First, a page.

As a querying writer, we all dream of the day we get "the" email or call from an agent telling us how much they loved your book, how they can't wait to work with you, and most importantly those beautiful words "offer of representation." I've seen so many of these "how I got my agent" blog posts, but my story a little different...
First off, I'd been in Seattle the week before at PNWA. The picture below is of me with my critique partners Lindsay and Vanessa I'd done the pitching thing, and I had a number of queries out already, but I'd been waiting and waiting (as these things take time). A couple weeks before I'd gotten an email from Louise Fury after I'd emailed one of her colleagues, asking if she could take a look at my full manuscript. Of course, I'd said yes, sent it along, and did my best to forget about it.
The following weekend was our local conference. For those of you who don't know, I live in Alaska, and we do a conference every year combining three organizations (Alaska Writers Guild, Alaska Romance Writers of America, and SCBWI Alaska)- it's a great conference, but this year I was presenting about pitching and helping moderate. Part of that meant, as staff, I got to chat up the agents/editors/writers we brought up. Namely *cough cough* Jessica Faust and Clelia Gore *cough cough*.
On the last night, after a lovely dinner and drinks with a scenic view, I was the person taking them both back to their hotel for the night. I know what you're thinking- I spent the whole time pitching them my novel, and they fell so in love with it that they actually battled right then and there to be the one to represent me.
You'd be wrong.
First off, that's not cool. They're people, and I didn't talk about my book until WAY later, but I'll get to that.
After dropping them off, I glanced down at my phone. I noticed that I had three missed emails, which is weird, because it was late at night and usually I don't get emails after 6:00pm. My friends are all grandmas. Before driving off, I checked, and noticed one from Louise. Now most querying writers can relate to knowing, just knowing, it's another rejection. So as I opened my email, on the heels of back to back conferences, I prepared myself for the words we always see in these emails.
Only this one was different. This one was Louise gushing about the manuscript, saying that she and her assistant compared the love interest in MY book to PETER KAVINSKY! I honestly didn't know what to do, but I looked up, and Clelia was just walking into the hotel after Jessica. And me, being me and NEEDING to tell someone that very second, I jumped out of my car and screamed for Clelia.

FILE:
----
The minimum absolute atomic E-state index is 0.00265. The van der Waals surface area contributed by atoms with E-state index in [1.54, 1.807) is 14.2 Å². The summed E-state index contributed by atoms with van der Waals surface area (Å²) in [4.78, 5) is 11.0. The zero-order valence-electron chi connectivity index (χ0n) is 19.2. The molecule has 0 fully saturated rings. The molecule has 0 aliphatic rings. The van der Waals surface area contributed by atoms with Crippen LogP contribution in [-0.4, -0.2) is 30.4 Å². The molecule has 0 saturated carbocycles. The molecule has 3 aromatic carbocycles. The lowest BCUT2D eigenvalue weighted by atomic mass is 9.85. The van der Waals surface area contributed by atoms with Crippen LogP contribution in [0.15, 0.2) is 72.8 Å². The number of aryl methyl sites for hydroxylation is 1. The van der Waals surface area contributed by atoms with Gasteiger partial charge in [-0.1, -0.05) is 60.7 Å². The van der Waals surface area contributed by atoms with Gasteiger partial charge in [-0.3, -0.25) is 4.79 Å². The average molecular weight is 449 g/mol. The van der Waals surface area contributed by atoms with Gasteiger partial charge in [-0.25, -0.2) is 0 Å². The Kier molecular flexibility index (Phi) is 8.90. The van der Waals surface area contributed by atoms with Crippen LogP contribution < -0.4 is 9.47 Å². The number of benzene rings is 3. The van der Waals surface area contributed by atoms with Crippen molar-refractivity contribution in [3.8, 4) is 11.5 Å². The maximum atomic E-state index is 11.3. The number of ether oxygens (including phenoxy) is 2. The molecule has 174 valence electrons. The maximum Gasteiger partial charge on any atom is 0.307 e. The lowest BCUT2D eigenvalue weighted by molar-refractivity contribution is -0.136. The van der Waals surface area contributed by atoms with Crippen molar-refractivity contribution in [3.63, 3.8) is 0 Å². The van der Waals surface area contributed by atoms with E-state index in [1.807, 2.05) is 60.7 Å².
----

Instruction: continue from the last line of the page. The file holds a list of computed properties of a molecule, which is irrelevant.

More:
That's when things got a little embarrassing. I may have had trouble breathing, or talking, and there may have been tears, but that's neither here nor there. They were both too great, congratulating me, and while I was trying to figure out how I was going to drive home with that much adrenaline, Jessica said "Oh no! We're going out for champagne!"
So go out we did. First we got champagne at Spenard Roadhouse. I sat at the bar, sipping champagne out of a can, and telling them all about my book. They were into it, listening intently as I discussed my journey and what led me to this particular book, and this subject and format. They cheered me on, they supported me, and we talked about all the things that happen in this world of agenting, and editing, and writing
After Spenard Roadhouse kicked us out (they were closing), and the Alaska Writers Guild president suggested I take them to Chilkoot Charlie's, I did.
Now those of you who don't live in Alaska aren't familiar with Koots. Koots is like five dive bars in one. Including one room, The Bird House, which is covered wall to wall (and ceiling) with underwear and bras. I'm not kidding. You can't make this up, but I'll tell you, it's an experience. And it was there, beneath a bunch of poor choices, that we bonded further, talking about my book, my plans for the future, and gushing countless times over the contents of Louise's email to me. They gushed with me as if they hadn't been on Louise's side a ton of times.
Beyond getting an agent at an amazing agency of who champions my book, I feel like I made two lifelong friends. I couldn't have written this differently if I tried. At the end of the day, the two people who were with me when I got the news, were the same two people who checked in with me constantly during the following weeks. The same two people who cried at a bar WITH me when I told them how the story ends. The same two people who braved Koots to celebrate with me, and the same people I'll call friends forever.